Indu Colour

Subtractive 3 color: Chromogenic monopack

2 Images

Hydrotypie / Hydrotype / dye transfer

Subtractive 3 color: Dye transfer, still photography
“In the imbibition process, a dye image is transferred from a gelatin relief image to a receiving layer made either of paper or film. Charles Cros described this method of “hydrotypie” transfer printing in 1880 and suggested it ...

Horst

Additive 3 color: Beam-splitter, 65 mm negative

4 Images in 1 Gallery

Hirlicolor

Subtractive 2 color: Bi-pack

2 Images

Hillman Process

Additive 3 color: Rotary filter, mirror system with two lenses

3 Images

Hérault Trichrome

Additive 3 color: Alternately stained in red, green and blue
“The Hérault Trichrome process was demonstrated in Paris on 1 October 1926, with three films made by A. Rodde — a fashion show, a documentary on Brittany and a tableau of the Legend of the King of Ys. Hérault Trichrome was an extension of ...

12 Images in 1 Gallery

Harriscolor

Subtractive 2 color: Beam-splitter, single-coated
“Harriscolor In this method as in other methods of color photography, independent color value negatives are first obtained. The Harriscolor process can employ one of the following two methods: Either a camera wherein the dividing light prisms ...

3 Images

Harmonicolor

Subtractive 2 color: Bi-pack, double-coated
“Harmonicoior was developed by French chemist Maurice Combes. It was first formally demonstrated in London by Harmonicoior Films Ltd, of 4 Great Winchester Street, on the 23 March 1936 at the Curzon Soho with the film Talking Hands, produced at ...

Handschiegl / DeMille-Wyckoff / Wyckoff Process

Applied color: Imbibition
Similar to stenciling, the Handschiegl process was applied mechanically to manually defined image parts. Therefore it is an applied color process. After the film was shot and edited, for each color applied a separate print was made. In contrast to ...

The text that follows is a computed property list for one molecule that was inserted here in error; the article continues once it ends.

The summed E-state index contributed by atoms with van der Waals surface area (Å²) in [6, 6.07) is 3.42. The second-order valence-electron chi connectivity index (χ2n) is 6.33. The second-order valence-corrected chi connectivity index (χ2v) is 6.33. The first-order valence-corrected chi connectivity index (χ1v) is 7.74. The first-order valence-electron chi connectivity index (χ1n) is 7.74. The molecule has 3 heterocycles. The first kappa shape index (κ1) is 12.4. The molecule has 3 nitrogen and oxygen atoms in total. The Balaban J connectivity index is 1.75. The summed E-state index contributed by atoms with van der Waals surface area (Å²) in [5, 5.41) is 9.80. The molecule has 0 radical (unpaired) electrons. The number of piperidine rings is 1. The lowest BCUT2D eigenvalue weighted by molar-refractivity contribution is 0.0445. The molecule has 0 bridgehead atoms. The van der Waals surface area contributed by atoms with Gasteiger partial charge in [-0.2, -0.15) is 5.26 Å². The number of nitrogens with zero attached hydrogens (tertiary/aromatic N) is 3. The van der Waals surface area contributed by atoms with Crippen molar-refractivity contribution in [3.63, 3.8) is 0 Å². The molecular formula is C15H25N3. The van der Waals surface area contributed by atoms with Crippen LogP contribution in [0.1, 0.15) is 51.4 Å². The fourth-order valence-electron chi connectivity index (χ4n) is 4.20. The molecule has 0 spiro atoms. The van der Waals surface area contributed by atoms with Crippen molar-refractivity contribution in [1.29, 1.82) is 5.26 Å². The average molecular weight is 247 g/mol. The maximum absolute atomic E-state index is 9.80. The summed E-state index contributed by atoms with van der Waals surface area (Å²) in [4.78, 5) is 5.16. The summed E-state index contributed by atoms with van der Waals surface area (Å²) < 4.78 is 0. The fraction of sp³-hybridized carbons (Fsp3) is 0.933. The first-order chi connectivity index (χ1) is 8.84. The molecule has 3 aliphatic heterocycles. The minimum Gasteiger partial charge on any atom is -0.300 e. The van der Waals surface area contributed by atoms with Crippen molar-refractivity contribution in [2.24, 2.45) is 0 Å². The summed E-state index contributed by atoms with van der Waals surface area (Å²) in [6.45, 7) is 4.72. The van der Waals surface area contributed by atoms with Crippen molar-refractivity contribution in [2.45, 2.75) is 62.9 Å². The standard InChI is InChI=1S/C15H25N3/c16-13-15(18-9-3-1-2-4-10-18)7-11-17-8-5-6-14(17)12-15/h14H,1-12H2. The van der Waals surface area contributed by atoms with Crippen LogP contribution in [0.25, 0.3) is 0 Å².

141 Images in 8 Galleries

Hand coloring

Applied colors: Manual application

Coloring of individual frames by the use of very fine brushes. The process was previously applied to lantern slides. Any water based translucent dye was suited for the process, most often the coloring was done with acid dyes.

250 Images in 18 Galleries

Gualtierotti or Cicona e Gualtierotti

Additive two-color: optical system, filters, 64mm negative.
Unlike other additive systems invented in previous years, Gualtierotti tried to avoid the phenomenon of chromatic aberration inherent in the use of multiple lenses or the creation of successive separation records. The proposed solution was based on ...

1 Image

Gorsky Process

Gilmore Color

Additive 2 color: Rotary filter
“Gilmore’s two-color additive process was based on a patent granted to F. E. Ives in 1918. A unique optical system exposed two images in pairs, and quarter-turned them lengthwise side by side on standard 35 mm film stock. One of the images was ...

1 Image

Gevaert Positif Color

Applied colors: Pretinted film

Gevacolor T 6 82

Subtractive 3 color: Chromogenic monopack

Gevacolor T 6 80

Subtractive 3 color: Chromogenic monopack

Gevacolor T 6 55

Subtractive 3 color: Chromogenic monopack

Gevacolor T 6 54

Subtractive 3 color: Chromogenic monopack

Gevacolor T 6 53

Subtractive 3 color: Chromogenic monopack

Gevacolor T 6 52

Subtractive 3 color: Chromogenic monopack

Gevacolor T 6 51

Subtractive 3 color: Chromogenic monopack

Gevacolor Print Film T 9 86

Subtractive 3 color: Chromogenic monopack

Gevacolor Print Film T 9 85

Subtractive 3 color: Chromogenic monopack

Gevacolor Positive Film T 9 54

Subtractive 3 color: Chromogenic monopack

Gevacolor Positive Film T 9 53

Subtractive 3 color: Chromogenic monopack

Gevacolor Negative

Subtractive 3 color: Chromogenic monopack

4 Images in 1 Gallery

Gevachrome

Subtractive 3 color: Chromogenic monopack, reversal 16mm

10 Images in 1 Gallery

Gaumont Chronochrome

Additive 3 color: Sawn-off lenses and filters, simultaneous taking and projection
“The competition between Kinemacolor and other rival systems was partially stimulated by a Utopian faith in the potential of film technology to achieve ‘natural colour’, reality ‘as it is’ being the goal of the cinematic ...

12 Images in 2 Galleries

Gasparcolor OR Gaspar Color

Subtractive 3 color: Silver dye-bleach multilayer print film

Gasparcolor was the first three-color multi-layer monopack film available for practical use. It was a double-coated print film with a cyan layer on one side and two layers dyed magenta and yellow on the other side (see illustrations).

401 Images in 24 Galleries

Gaspar Color subtractive 2 color

Subtractive 2 color: Silver dye-bleach

Fullcolor

Subtractive 2 colors: Bi-pack, duplitized film

Fujicolor Positive, type 8819

Subtractive 3 color: Chromogenic monopack
See also Fujicolor.

Fujicolor Positive, type 8818

Subtractive 3 color: Chromogenic monopack
See also Fujicolor.